We also think that precision medicine techniques, primarily through protein-based biomarkers at this stage can add another layer of depth into prognosticating an individual's risk for progression where those 2 clinical variables alone—EGFR and uACR—may not be precise enough, particularly at the stages 1, 2, and 3, where there are a lot of fluctuations.
There's been investigations into potential genetic factors, [genome-wide association study], polygenic risk scores, finding other markers—such as metabolites—there’s a lot of advanced tissue diagnostics going on with transcriptomics and single-cell sequencing for gene expression patterns. Most of those techniques are not ready for implementation in the clinic yet, leaving us right now in late 2023, with the potential for the addition of some of these protein-based biomarkers that have been commercially developed to prognosticate patients risk for progression. The value of knowing the risk of progression, the “so what?” question to all that is, how aggressive are we going to be now. We're in this fortunate circumstance in 2023, where we now have multiple drug agents that have shown efficacy for slowing of CKD.
In diabetic kidney disease, we have SGLT2 inhibitors, we know GLP1 receptor agonist…we have nonsteroidal mineralocorticoid antagonists, and future therapies that will come. So that's at least 3 drugs to potentially add to a baseline glycemic control and RAAS inhibition as your standard of care for [diabetic kidney disease]. In non-diabetic CKD, we have great data on SGLT2, we will have potential therapies that are emerging now for [apolipoprotein L1]-mediated kidney disease…we have so many new therapies for things like IGA nephropathy, membranous nephropathy…so it's an exciting time, but again, we can't apply every drug to every patient due to cost, potential [adverse effects], and just pill burden itself. And so, having an idea of someone's near-term, mid-range, and long-term kidney trajectory, gives you the insight on how aggressive to be in terms of that medication regimen, referrals, activation energy all around, and there is a large subgroup of patients that we do not need to throw every therapy at, again, because you just can't do it for everyone on a resource-based allocation. So that's where precision medicine helps come in.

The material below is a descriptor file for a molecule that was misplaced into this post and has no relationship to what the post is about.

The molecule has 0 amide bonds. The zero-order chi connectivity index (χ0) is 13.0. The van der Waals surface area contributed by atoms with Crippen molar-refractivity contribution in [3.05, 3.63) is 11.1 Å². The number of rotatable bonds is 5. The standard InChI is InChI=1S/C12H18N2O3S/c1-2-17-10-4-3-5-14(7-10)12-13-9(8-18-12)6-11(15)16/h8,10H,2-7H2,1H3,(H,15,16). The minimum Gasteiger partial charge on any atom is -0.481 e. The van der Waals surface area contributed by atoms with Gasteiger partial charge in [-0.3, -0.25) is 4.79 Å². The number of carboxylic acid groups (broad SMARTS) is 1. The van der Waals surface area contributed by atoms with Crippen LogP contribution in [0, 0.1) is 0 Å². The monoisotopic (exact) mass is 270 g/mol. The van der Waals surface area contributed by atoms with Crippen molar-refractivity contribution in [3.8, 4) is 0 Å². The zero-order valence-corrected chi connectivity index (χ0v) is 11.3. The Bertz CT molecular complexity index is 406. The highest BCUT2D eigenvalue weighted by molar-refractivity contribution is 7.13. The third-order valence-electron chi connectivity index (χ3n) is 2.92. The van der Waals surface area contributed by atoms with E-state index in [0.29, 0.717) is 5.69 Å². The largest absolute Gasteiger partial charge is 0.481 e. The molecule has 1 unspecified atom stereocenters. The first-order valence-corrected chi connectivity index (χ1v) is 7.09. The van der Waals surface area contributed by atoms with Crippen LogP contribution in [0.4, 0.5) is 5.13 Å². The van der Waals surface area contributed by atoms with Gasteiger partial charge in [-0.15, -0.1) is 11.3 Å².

Pharmacy Times: From your perspective, what impact might these markers and precision medicine have on the future of diabetic kidney disease as well as CKD prediction and treatment?
Coca: Our hope is that now with multiple therapies and multiple biomarkers, that again, add to the story of just clinical variables, can we sub-phenotype these patients and even determine a priority [to know] which patients will benefit most from a drug. So not just know the risk of if they are low, intermediate, high-risk, but [for example,] Patient [A] has [a certain] clinical profile with this biomarker profile, they would benefit most from a GLP1 receptor agonist, [and] Patient B [has] this profile…they would benefit most from SGLT2 inhibitors…and the list goes on and on. As more drugs become available, I think we're going to have to get better and almost become oncologists. They've had a big head start in nephrology, but they subtype their patients, they determine their underlying molecular expression, and the treatment that will likely work best in that individual patient. So, I think that's the goal of where we're trying to move to in the next few years.